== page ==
Talking Tech

Odis from Chicago : How does Georgia Tech look this year? Will the absence of D'Andre Bell hurt them?

Georgia Tech fans shouldn't hope for anything more than an NIT bid.

Losing Bell, who will miss the season because of a spinal condition, isn't the problem. Bell was a solid contributor last season, but far from irreplaceable. He averaged 6.6 points and 4.1 rebounds.

The real issue is losing their two best players Anthony Morrow and Jeremis Smith from a team that missed the NIT. The Yellow Jackets went 15-17 last season with Morrow scoring a team-high 14.3 points per game and Smith averaging 10.5 points (second on the team) and grabbing a team-high 7.1 rebounds per game.

It's tough to see anyone who loses that kind of production getting better, but the Yellow Jackets are capable of finishing as high as seventh and getting into the NIT. I think junior shooting guard Lewis Clinch finally will have his breakthrough season. Point guard also will be upgraded with the return of sophomore Maurice Miller (8.1 ppg) and the addition of promising freshman Iman Shumpert, their only newcomer. The bottom half of the ACC is full of mediocre teams, which should make their path a little easier.

Looking for youth

Curtis from Las Vegas : Is there a younger team out there than the Arkansas Razorbacks?

I didn't have time to scour the rosters of all 341 Division I teams, but Arkansas has to rank at or near the top of the nation's youngest teams and also the most inexperienced.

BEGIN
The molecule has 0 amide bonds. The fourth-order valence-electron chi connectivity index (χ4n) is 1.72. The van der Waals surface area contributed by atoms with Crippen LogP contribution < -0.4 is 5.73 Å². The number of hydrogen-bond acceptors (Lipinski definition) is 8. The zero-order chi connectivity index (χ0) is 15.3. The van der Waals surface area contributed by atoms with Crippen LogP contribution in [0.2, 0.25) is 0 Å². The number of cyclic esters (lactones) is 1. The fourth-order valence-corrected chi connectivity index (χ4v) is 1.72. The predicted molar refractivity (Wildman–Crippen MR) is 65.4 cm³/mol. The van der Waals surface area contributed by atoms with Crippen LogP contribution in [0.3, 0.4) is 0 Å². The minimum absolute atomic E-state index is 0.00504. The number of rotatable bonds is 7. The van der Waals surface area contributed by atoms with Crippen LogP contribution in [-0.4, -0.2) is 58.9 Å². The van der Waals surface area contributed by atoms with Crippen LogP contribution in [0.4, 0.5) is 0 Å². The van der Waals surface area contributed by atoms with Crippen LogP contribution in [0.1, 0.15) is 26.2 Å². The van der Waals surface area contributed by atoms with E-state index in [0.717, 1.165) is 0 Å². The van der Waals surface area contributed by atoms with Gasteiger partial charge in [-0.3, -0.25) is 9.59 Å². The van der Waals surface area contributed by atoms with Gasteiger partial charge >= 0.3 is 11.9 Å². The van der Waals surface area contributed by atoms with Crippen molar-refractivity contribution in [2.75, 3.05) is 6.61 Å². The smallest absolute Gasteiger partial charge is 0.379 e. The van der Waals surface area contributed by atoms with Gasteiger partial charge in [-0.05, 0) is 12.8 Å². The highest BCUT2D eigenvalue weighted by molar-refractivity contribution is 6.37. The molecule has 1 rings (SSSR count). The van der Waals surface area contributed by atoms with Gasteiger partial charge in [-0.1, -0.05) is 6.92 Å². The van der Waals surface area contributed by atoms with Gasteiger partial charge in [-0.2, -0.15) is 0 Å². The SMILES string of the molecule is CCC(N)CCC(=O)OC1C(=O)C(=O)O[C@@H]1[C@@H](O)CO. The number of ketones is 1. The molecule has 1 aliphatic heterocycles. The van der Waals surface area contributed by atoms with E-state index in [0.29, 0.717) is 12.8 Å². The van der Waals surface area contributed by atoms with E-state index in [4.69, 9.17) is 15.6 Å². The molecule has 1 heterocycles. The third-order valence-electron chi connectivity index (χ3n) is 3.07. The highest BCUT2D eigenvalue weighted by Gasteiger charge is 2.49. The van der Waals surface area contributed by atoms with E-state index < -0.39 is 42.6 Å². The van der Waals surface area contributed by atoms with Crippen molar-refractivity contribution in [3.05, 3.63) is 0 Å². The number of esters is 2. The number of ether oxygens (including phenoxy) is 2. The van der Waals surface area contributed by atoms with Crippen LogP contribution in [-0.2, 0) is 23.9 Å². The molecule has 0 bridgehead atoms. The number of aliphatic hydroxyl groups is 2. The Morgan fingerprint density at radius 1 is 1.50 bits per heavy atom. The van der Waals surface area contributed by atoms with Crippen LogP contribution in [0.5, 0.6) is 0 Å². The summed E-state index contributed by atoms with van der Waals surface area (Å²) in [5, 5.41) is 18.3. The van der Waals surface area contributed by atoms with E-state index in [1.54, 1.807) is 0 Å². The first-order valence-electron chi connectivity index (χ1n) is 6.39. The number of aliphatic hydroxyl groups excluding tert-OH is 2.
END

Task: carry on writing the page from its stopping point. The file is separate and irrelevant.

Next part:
The roster includes six true freshmen, one junior-college transfer and zero seniors. Only four players return, and only two (juniors Stefan Welsh and Michael Washington) played significant minutes last season. Saying second-year coach John Pelphrey has his work cut out for him would be putting it mildly.

Welsh is the Razorbacks' leading returning scorer at a whopping 5.3 points per game, and Washington is the leading returning rebounder at 3.9 per game.

The good news for Arkansas is that the six-man recruiting class that Pelphrey and his staff put together was ranked 16th in the nation. Four-star prospects Courtney Fortson and Jason Henry have the physical tools to help immediately, and three-star shooting guard Rotnei Clarke will add a new weapon to utilize with his quick release and excellent accuracy from 3-point range.

Scouting St. John's

Kenny from Massapequa Park, N.Y. : How does it look for St. John's this year? Can they contend for an NCAA invitation?

Just contending for an NIT bid should be the focus of the players if they want to save the job of coach Norm Roberts.

Roberts is squarely on the hot seat after four years at the Big East school without a single postseason bid. Three of those have been losing campaigns, including last season, which ended with an 11-19 mark.

I don't see anything different unfolding for the Red Storm this season. In fact, things could get worse. They were picked 14th in the Big East preseason poll and the league looks tougher than ever before. More than likely, this is Roberts' last season - and that is probably better for the future of the program.

Andrew Skwara is a national college basketball writer for Rivals.com. He can be reached at askwara@rivals.com. Got a question for Andrew's Mailbag? Click here to drop him a note.